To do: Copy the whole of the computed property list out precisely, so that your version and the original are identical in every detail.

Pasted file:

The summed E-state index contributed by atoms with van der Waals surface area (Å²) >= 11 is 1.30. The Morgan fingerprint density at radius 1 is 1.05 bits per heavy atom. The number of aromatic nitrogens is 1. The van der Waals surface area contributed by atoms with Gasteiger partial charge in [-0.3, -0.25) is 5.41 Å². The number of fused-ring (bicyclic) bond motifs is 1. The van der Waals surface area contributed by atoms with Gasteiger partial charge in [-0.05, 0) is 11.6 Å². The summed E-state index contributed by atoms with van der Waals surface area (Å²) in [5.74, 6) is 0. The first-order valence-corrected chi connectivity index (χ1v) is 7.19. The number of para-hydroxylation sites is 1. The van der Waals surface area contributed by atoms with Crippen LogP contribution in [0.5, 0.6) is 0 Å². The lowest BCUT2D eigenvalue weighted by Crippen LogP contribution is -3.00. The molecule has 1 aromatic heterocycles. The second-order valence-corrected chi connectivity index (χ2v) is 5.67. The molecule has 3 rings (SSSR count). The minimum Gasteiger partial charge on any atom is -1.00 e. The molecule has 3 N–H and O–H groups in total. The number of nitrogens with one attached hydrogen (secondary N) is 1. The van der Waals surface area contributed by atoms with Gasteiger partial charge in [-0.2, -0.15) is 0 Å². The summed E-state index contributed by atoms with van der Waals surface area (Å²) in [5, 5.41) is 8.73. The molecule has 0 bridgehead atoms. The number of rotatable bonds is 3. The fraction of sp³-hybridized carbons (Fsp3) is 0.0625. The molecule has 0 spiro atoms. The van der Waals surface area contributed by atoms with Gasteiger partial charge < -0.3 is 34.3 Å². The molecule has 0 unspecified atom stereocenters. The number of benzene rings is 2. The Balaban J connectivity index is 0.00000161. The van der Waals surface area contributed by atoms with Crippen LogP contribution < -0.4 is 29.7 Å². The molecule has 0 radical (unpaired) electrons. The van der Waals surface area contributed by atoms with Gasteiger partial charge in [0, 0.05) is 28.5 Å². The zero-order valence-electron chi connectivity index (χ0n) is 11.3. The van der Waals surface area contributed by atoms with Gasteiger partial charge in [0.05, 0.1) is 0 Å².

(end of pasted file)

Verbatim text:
The summed E-state index contributed by atoms with van der Waals surface area (Å²) >= 11 is 1.30. The Morgan fingerprint density at radius 1 is 1.05 bits per heavy atom. The number of aromatic nitrogens is 1. The van der Waals surface area contributed by atoms with Gasteiger partial charge in [-0.3, -0.25) is 5.41 Å². The number of fused-ring (bicyclic) bond motifs is 1. The van der Waals surface area contributed by atoms with Gasteiger partial charge in [-0.05, 0) is 11.6 Å². The summed E-state index contributed by atoms with van der Waals surface area (Å²) in [5.74, 6) is 0. The first-order valence-corrected chi connectivity index (χ1v) is 7.19. The number of para-hydroxylation sites is 1. The van der Waals surface area contributed by atoms with Crippen LogP contribution in [0.5, 0.6) is 0 Å². The lowest BCUT2D eigenvalue weighted by Crippen LogP contribution is -3.00. The molecule has 1 aromatic heterocycles. The second-order valence-corrected chi connectivity index (χ2v) is 5.67. The molecule has 3 rings (SSSR count). The minimum Gasteiger partial charge on any atom is -1.00 e. The molecule has 3 N–H and O–H groups in total. The number of nitrogens with one attached hydrogen (secondary N) is 1. The van der Waals surface area contributed by atoms with Gasteiger partial charge in [-0.2, -0.15) is 0 Å². The summed E-state index contributed by atoms with van der Waals surface area (Å²) in [5, 5.41) is 8.73. The molecule has 0 bridgehead atoms. The number of rotatable bonds is 3. The fraction of sp³-hybridized carbons (Fsp3) is 0.0625. The molecule has 0 spiro atoms. The van der Waals surface area contributed by atoms with Gasteiger partial charge < -0.3 is 34.3 Å². The molecule has 0 unspecified atom stereocenters. The number of benzene rings is 2. The Balaban J connectivity index is 0.00000161. The van der Waals surface area contributed by atoms with Crippen LogP contribution < -0.4 is 29.7 Å². The molecule has 0 radical (unpaired) electrons. The van der Waals surface area contributed by atoms with Gasteiger partial charge in [0, 0.05) is 28.5 Å². The zero-order valence-electron chi connectivity index (χ0n) is 11.3. The van der Waals surface area contributed by atoms with Gasteiger partial charge in [0.05, 0.1) is 0 Å².